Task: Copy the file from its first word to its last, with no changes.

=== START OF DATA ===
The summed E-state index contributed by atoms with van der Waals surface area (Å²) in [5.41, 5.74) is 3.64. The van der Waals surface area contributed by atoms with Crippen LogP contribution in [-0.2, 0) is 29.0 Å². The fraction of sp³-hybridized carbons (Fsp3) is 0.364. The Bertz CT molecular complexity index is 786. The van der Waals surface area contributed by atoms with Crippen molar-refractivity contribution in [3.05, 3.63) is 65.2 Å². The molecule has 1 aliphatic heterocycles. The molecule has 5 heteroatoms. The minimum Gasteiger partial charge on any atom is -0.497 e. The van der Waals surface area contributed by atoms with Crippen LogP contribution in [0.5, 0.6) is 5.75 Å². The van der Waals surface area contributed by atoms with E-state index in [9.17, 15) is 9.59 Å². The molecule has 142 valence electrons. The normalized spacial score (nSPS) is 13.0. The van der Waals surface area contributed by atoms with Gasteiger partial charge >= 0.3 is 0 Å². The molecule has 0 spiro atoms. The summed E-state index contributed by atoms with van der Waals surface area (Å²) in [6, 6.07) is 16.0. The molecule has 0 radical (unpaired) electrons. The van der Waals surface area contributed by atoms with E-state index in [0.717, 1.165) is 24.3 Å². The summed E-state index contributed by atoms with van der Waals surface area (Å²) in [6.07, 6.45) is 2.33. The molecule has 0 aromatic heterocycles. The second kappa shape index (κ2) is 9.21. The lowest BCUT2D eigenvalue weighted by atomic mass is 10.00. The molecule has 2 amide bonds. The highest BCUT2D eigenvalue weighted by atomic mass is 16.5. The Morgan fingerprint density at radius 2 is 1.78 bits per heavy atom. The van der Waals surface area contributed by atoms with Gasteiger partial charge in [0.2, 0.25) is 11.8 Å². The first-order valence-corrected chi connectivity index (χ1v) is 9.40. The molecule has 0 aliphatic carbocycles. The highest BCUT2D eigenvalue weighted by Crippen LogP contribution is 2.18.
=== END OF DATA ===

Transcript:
The summed E-state index contributed by atoms with van der Waals surface area (Å²) in [5.41, 5.74) is 3.64. The van der Waals surface area contributed by atoms with Crippen LogP contribution in [-0.2, 0) is 29.0 Å². The fraction of sp³-hybridized carbons (Fsp3) is 0.364. The Bertz CT molecular complexity index is 786. The van der Waals surface area contributed by atoms with Crippen molar-refractivity contribution in [3.05, 3.63) is 65.2 Å². The molecule has 1 aliphatic heterocycles. The molecule has 5 heteroatoms. The minimum Gasteiger partial charge on any atom is -0.497 e. The van der Waals surface area contributed by atoms with Crippen LogP contribution in [0.5, 0.6) is 5.75 Å². The van der Waals surface area contributed by atoms with E-state index in [9.17, 15) is 9.59 Å². The molecule has 142 valence electrons. The normalized spacial score (nSPS) is 13.0. The van der Waals surface area contributed by atoms with Gasteiger partial charge >= 0.3 is 0 Å². The molecule has 0 spiro atoms. The summed E-state index contributed by atoms with van der Waals surface area (Å²) in [6, 6.07) is 16.0. The molecule has 0 radical (unpaired) electrons. The van der Waals surface area contributed by atoms with E-state index in [0.717, 1.165) is 24.3 Å². The summed E-state index contributed by atoms with van der Waals surface area (Å²) in [6.07, 6.45) is 2.33. The molecule has 0 aromatic heterocycles. The second kappa shape index (κ2) is 9.21. The lowest BCUT2D eigenvalue weighted by atomic mass is 10.00. The molecule has 2 amide bonds. The highest BCUT2D eigenvalue weighted by atomic mass is 16.5. The Morgan fingerprint density at radius 2 is 1.78 bits per heavy atom. The van der Waals surface area contributed by atoms with Gasteiger partial charge in [0.2, 0.25) is 11.8 Å². The first-order valence-corrected chi connectivity index (χ1v) is 9.40. The molecule has 0 aliphatic carbocycles. The highest BCUT2D eigenvalue weighted by Crippen LogP contribution is 2.18.